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Exchange 2000 Server and Exchange Server 2003 performance may be affected when desktop search engine software is running on Outlook or other MAPI client computers
Article ID: 905184 - View products that this article applies to.
This article describes problems that may occur on the Outlook or MAPI client computer and on the Exchange server when client computer users use a desktop search engine. This article describes how to identify users who are using desktop search engines. This article also describes the following methods that you can use to reduce the problems that are caused by desktop search engines:
If you use a Microsoft Outlook 2002 or Microsoft Office Outlook 2003 client computer, you may experience delays. Additionally, you may receive the following RPC connection message:If you use a client computer that is running an earlier version of Outlook or use another MAPI client computer, you may experience delays. Or, the computer may appear to stop responding (hang). On a server that is running Microsoft Exchange 2000 Server or Microsoft Exchange Server 2003, you may notice higher CPU use in the Store.exe process or higher than expected database disk activity.
This problem occurs if the Outlook client computer or the other MAPI client computer is running a desktop search engine that integrates with Outlook to index the user's mailbox or public folder data that resides on the Exchange server.
The number of users who use desktop search engines, such as MSN Desktop Search, is increasing. The presence of desktop search engines in a user base can double or triple the load on an Exchange server. The increased, or non-optimal, use of server resources leads to a perception of poor performance on the client computer. The increased use of server resources also leads to noticeable server performance hits. These problems have been observed with several different desktop search engines that integrate with the mailbox search functionality.
The following problems may occur when users use desktop search engines:
How to identify users who are running desktop search enginesTo help identify the users who may be using a desktop search engine against the Exchange server, you can use the Microsoft Exchange Server User Monitor tool (Exmon.exe).
The following file is available for download from the Microsoft Download Center:
Download the Exmon.exe package now.
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For more information about how to download Microsoft support files, click the following article number to view the article in the Microsoft Knowledge Base:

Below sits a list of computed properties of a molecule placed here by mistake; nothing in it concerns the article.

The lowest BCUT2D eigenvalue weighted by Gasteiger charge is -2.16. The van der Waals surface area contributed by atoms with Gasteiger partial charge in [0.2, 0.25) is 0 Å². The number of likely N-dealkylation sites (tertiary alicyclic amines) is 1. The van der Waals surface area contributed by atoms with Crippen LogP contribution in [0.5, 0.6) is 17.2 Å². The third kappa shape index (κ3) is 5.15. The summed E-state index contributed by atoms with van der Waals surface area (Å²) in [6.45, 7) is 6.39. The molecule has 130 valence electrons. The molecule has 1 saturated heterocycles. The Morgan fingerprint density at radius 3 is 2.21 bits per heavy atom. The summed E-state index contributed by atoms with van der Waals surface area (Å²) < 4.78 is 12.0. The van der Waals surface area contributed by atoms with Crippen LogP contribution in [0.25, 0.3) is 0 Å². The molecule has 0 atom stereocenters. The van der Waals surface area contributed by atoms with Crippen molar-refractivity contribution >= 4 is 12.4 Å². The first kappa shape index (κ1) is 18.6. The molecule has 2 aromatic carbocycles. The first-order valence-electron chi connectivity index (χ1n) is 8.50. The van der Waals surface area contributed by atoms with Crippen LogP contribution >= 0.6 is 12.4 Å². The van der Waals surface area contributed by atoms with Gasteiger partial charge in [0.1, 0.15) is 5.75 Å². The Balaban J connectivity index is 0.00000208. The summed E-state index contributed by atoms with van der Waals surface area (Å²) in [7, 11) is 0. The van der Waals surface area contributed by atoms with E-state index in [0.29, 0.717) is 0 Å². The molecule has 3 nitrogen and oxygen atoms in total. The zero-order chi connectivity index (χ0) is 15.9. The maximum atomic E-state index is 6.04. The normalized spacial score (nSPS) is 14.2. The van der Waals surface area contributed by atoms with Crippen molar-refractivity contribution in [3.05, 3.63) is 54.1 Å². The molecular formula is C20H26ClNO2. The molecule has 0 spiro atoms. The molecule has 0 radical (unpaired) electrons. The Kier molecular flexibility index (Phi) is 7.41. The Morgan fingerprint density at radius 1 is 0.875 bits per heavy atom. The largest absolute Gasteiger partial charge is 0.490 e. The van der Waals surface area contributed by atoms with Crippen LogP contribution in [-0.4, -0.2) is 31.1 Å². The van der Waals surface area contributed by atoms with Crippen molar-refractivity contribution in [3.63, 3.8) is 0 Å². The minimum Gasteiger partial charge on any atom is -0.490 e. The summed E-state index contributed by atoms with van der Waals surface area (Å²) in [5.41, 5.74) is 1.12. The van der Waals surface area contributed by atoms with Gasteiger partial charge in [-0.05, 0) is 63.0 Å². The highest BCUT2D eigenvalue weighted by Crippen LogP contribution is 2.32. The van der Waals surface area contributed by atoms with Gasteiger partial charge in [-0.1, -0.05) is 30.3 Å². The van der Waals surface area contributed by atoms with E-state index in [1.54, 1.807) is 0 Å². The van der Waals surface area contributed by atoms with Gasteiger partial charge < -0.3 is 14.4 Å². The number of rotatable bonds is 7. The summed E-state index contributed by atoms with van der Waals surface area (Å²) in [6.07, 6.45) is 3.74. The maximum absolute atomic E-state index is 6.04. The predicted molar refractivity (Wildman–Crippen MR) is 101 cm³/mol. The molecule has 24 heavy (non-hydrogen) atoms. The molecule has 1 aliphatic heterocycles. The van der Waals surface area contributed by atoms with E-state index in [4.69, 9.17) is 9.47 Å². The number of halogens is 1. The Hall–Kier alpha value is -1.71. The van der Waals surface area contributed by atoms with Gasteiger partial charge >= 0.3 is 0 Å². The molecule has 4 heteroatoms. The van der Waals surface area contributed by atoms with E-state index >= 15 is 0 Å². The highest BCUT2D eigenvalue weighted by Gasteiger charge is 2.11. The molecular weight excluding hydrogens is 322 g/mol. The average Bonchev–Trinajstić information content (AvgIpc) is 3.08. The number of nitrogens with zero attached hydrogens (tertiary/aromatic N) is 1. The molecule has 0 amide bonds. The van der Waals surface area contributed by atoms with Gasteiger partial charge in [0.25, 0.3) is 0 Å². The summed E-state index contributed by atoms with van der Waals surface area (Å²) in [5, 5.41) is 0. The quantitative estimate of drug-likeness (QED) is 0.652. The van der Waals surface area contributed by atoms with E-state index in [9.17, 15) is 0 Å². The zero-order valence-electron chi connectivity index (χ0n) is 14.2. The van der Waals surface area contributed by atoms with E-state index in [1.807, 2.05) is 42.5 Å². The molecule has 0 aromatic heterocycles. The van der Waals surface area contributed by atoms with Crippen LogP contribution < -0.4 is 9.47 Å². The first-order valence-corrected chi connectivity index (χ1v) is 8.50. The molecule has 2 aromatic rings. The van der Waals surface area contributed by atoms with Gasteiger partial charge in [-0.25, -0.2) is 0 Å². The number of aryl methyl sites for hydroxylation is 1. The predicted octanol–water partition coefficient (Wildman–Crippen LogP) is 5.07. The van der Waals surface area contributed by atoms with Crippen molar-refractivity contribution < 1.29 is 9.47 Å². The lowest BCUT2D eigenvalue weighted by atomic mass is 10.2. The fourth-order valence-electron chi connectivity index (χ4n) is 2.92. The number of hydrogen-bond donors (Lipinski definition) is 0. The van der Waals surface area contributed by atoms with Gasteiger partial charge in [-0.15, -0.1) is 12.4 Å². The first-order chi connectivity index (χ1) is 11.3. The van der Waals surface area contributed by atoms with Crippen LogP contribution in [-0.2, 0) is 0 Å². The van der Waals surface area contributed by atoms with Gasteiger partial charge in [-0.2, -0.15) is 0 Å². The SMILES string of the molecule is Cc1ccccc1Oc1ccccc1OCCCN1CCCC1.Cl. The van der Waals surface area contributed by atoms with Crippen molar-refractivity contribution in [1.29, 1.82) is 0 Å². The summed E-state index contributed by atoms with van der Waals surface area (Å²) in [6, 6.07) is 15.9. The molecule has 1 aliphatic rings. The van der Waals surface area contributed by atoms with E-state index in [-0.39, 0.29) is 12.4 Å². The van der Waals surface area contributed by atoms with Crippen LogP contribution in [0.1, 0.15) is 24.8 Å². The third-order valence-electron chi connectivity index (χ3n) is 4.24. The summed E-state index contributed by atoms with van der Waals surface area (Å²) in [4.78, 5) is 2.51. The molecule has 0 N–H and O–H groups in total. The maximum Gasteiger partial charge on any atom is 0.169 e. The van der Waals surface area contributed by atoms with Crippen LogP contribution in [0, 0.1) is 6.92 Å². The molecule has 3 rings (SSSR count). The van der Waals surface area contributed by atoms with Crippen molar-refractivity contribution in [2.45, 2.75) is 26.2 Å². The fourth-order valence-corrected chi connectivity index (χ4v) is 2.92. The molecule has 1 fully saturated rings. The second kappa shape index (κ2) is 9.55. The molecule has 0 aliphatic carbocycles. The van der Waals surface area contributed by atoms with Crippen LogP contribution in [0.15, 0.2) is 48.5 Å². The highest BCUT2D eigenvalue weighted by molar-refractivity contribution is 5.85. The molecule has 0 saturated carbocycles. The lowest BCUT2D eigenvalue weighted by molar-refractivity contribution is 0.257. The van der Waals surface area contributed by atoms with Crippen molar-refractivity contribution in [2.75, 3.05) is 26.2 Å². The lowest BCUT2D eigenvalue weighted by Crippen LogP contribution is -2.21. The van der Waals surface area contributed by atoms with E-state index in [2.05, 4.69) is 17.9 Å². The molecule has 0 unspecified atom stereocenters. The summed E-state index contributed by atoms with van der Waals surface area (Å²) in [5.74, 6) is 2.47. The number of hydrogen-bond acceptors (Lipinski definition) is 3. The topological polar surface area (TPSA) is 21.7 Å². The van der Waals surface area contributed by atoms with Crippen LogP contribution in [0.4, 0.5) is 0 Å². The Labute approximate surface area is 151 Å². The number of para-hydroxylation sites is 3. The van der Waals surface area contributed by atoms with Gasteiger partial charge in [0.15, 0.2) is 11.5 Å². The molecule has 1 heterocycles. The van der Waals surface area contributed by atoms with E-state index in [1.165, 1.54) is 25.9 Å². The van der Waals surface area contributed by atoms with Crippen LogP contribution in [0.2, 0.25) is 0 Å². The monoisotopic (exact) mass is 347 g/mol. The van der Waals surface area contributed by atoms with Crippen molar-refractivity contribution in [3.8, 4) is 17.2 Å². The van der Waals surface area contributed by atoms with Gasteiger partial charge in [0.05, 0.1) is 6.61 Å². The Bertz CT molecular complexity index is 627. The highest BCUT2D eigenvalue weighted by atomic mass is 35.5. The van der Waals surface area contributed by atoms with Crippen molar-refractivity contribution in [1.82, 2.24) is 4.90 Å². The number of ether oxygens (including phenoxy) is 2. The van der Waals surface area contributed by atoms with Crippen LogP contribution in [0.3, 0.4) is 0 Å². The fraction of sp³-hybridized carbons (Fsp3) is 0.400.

119591Microsoft scanned this file for viruses. Microsoft used the most current virus-detection software that was available on the date that the file was posted. The file is stored on security-enhanced servers that help prevent any unauthorized changes to the file.
(http://support.microsoft.com/kb/119591/ )How to obtain Microsoft support files from online services
For information about how to use the Exchange Server User Monitor tool, see the tool usage documentation that is available in the installation folder after you install the tool.
You can use this tool to help you identify specific MAPI clients that are responsible for the highest activity on the server.
Additionally, you can use the Microsoft Exchange Server Performance Troubleshooting Analyzer Tool to help you collect performance information and analyze the information that the EXMON.EXE tool creates. To download the Microsoft Exchange Server Performance Troubleshooting Analyzer Tool, visit the following Microsoft Web site:
How to reduce the number of problems that are related to a desktop search engineTo reduce the number of problems that are related to a desktop search engine, use one or more of the following methods.
Method 1: Use the Exchange Cached Mode feature in Outlook 2003When you configure Outlook 2003 to run in Exchange Cached Mode, the desktop search engine searches the local copy of the mailbox instead of the mailbox content that is on the server.
Note This method will not be useful if the desktop search engine includes an option to search Exchange public folders. Public folders are not cached. However, not all desktop search engines include an option to search public folders.
Method 2: Plan for an increased load when you plan your Exchange server environmentIf you expect that users will run desktop search engines on the client computers, plan for an increased load when you plan your Exchange server environment if the following conditions are true:
Method 3: Prevent the users from using desktop search enginesYou can use client-side software policies to prevent users from using desktop search engines.
Method 4: Consider enabling Exchange content indexingYou may want to evaluate the benefits of enabling Exchange content indexing. Sometimes, you may find that if you enable Exchange content indexing, you may receive search results faster when you run a search against the mailbox content than when you use a desktop search engine on the client computer.
For more information about how to isolate performance issues, see the Troubleshooting Exchange Server 2003 Performance guide. To view the Troubleshooting Exchange Server 2003 Performance guide, visit the following Microsoft Web site:
Article ID: 905184 - Last Review: November 27, 2007 - Revision: 2.7